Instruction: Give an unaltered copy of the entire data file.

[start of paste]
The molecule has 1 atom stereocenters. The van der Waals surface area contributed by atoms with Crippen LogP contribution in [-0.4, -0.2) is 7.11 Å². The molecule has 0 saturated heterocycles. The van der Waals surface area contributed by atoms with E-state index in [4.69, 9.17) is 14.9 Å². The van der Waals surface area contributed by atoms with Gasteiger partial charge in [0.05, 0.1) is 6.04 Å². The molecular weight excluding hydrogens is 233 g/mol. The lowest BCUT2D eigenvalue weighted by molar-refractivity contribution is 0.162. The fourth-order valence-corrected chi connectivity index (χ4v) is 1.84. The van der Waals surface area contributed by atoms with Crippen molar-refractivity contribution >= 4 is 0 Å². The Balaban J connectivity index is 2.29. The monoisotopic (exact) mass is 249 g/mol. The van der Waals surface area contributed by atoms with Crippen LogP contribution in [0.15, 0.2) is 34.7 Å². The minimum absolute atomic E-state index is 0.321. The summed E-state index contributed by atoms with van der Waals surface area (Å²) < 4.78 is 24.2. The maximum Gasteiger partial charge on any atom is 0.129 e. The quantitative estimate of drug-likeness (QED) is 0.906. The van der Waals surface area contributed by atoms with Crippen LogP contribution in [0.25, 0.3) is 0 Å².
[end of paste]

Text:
The molecule has 1 atom stereocenters. The van der Waals surface area contributed by atoms with Crippen LogP contribution in [-0.4, -0.2) is 7.11 Å². The molecule has 0 saturated heterocycles. The van der Waals surface area contributed by atoms with E-state index in [4.69, 9.17) is 14.9 Å². The van der Waals surface area contributed by atoms with Gasteiger partial charge in [0.05, 0.1) is 6.04 Å². The molecular weight excluding hydrogens is 233 g/mol. The lowest BCUT2D eigenvalue weighted by molar-refractivity contribution is 0.162. The fourth-order valence-corrected chi connectivity index (χ4v) is 1.84. The van der Waals surface area contributed by atoms with Crippen molar-refractivity contribution >= 4 is 0 Å². The Balaban J connectivity index is 2.29. The monoisotopic (exact) mass is 249 g/mol. The van der Waals surface area contributed by atoms with Crippen LogP contribution in [0.15, 0.2) is 34.7 Å². The minimum absolute atomic E-state index is 0.321. The summed E-state index contributed by atoms with van der Waals surface area (Å²) < 4.78 is 24.2. The maximum Gasteiger partial charge on any atom is 0.129 e. The quantitative estimate of drug-likeness (QED) is 0.906. The van der Waals surface area contributed by atoms with Crippen LogP contribution in [0.25, 0.3) is 0 Å².